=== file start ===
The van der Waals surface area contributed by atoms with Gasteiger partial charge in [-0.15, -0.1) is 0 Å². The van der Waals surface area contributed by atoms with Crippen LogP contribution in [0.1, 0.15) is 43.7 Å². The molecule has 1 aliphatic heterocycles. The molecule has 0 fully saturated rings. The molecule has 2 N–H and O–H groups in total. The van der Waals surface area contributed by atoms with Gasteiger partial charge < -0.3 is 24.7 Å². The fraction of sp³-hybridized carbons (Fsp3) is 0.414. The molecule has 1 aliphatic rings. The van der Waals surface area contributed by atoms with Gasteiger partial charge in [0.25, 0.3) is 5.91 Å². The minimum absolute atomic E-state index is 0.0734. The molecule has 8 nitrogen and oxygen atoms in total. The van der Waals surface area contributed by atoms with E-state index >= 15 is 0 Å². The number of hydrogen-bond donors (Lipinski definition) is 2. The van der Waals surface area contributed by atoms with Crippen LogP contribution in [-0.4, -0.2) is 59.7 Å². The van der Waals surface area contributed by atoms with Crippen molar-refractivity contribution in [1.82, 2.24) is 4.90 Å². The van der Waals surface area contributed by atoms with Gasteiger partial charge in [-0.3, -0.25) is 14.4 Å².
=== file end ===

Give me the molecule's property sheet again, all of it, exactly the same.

The van der Waals surface area contributed by atoms with Gasteiger partial charge in [-0.15, -0.1) is 0 Å². The van der Waals surface area contributed by atoms with Crippen LogP contribution in [0.1, 0.15) is 43.7 Å². The molecule has 1 aliphatic heterocycles. The molecule has 0 fully saturated rings. The molecule has 2 N–H and O–H groups in total. The van der Waals surface area contributed by atoms with Gasteiger partial charge < -0.3 is 24.7 Å². The fraction of sp³-hybridized carbons (Fsp3) is 0.414. The molecule has 1 aliphatic rings. The van der Waals surface area contributed by atoms with Gasteiger partial charge in [0.25, 0.3) is 5.91 Å². The minimum absolute atomic E-state index is 0.0734. The molecule has 8 nitrogen and oxygen atoms in total. The van der Waals surface area contributed by atoms with E-state index >= 15 is 0 Å². The number of hydrogen-bond donors (Lipinski definition) is 2. The van der Waals surface area contributed by atoms with Crippen LogP contribution in [-0.4, -0.2) is 59.7 Å². The van der Waals surface area contributed by atoms with Crippen molar-refractivity contribution in [1.82, 2.24) is 4.90 Å². The van der Waals surface area contributed by atoms with Gasteiger partial charge in [-0.3, -0.25) is 14.4 Å².